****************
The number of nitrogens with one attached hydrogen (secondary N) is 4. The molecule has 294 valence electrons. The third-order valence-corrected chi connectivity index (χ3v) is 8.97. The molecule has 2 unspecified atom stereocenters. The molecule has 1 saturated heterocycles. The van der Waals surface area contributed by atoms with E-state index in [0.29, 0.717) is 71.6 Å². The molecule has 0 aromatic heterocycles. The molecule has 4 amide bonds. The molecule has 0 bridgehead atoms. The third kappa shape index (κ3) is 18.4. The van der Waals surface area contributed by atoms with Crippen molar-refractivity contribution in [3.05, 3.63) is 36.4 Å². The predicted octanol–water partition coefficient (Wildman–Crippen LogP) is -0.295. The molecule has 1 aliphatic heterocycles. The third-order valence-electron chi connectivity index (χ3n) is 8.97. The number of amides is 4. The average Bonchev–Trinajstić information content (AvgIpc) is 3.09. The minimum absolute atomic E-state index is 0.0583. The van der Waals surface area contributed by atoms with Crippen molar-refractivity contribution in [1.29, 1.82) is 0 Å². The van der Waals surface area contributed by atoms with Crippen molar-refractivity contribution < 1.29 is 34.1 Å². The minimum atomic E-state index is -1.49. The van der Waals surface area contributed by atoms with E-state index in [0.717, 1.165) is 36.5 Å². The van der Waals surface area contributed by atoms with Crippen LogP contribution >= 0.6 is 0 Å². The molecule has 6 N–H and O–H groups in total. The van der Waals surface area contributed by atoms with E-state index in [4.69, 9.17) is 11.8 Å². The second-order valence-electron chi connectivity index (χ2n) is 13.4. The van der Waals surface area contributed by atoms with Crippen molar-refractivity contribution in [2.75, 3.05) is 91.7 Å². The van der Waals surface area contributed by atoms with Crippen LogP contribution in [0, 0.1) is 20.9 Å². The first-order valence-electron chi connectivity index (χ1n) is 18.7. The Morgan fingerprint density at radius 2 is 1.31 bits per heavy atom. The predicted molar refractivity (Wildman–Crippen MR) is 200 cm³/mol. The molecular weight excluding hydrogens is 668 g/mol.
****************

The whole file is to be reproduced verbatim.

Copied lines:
The number of nitrogens with one attached hydrogen (secondary N) is 4. The molecule has 294 valence electrons. The third-order valence-corrected chi connectivity index (χ3v) is 8.97. The molecule has 2 unspecified atom stereocenters. The molecule has 1 saturated heterocycles. The van der Waals surface area contributed by atoms with E-state index in [0.29, 0.717) is 71.6 Å². The molecule has 0 aromatic heterocycles. The molecule has 4 amide bonds. The molecule has 0 bridgehead atoms. The third kappa shape index (κ3) is 18.4. The van der Waals surface area contributed by atoms with Crippen molar-refractivity contribution in [3.05, 3.63) is 36.4 Å². The predicted octanol–water partition coefficient (Wildman–Crippen LogP) is -0.295. The molecule has 1 aliphatic heterocycles. The third-order valence-electron chi connectivity index (χ3n) is 8.97. The number of amides is 4. The average Bonchev–Trinajstić information content (AvgIpc) is 3.09. The minimum absolute atomic E-state index is 0.0583. The van der Waals surface area contributed by atoms with Crippen molar-refractivity contribution in [1.29, 1.82) is 0 Å². The van der Waals surface area contributed by atoms with Crippen molar-refractivity contribution < 1.29 is 34.1 Å². The minimum atomic E-state index is -1.49. The van der Waals surface area contributed by atoms with E-state index in [0.717, 1.165) is 36.5 Å². The van der Waals surface area contributed by atoms with Crippen LogP contribution >= 0.6 is 0 Å². The molecule has 6 N–H and O–H groups in total. The van der Waals surface area contributed by atoms with E-state index in [4.69, 9.17) is 11.8 Å². The second-order valence-electron chi connectivity index (χ2n) is 13.4. The van der Waals surface area contributed by atoms with Crippen molar-refractivity contribution in [2.75, 3.05) is 91.7 Å². The van der Waals surface area contributed by atoms with Crippen LogP contribution in [0, 0.1) is 20.9 Å². The first-order valence-electron chi connectivity index (χ1n) is 18.7. The Morgan fingerprint density at radius 2 is 1.31 bits per heavy atom. The predicted molar refractivity (Wildman–Crippen MR) is 200 cm³/mol. The molecular weight excluding hydrogens is 668 g/mol.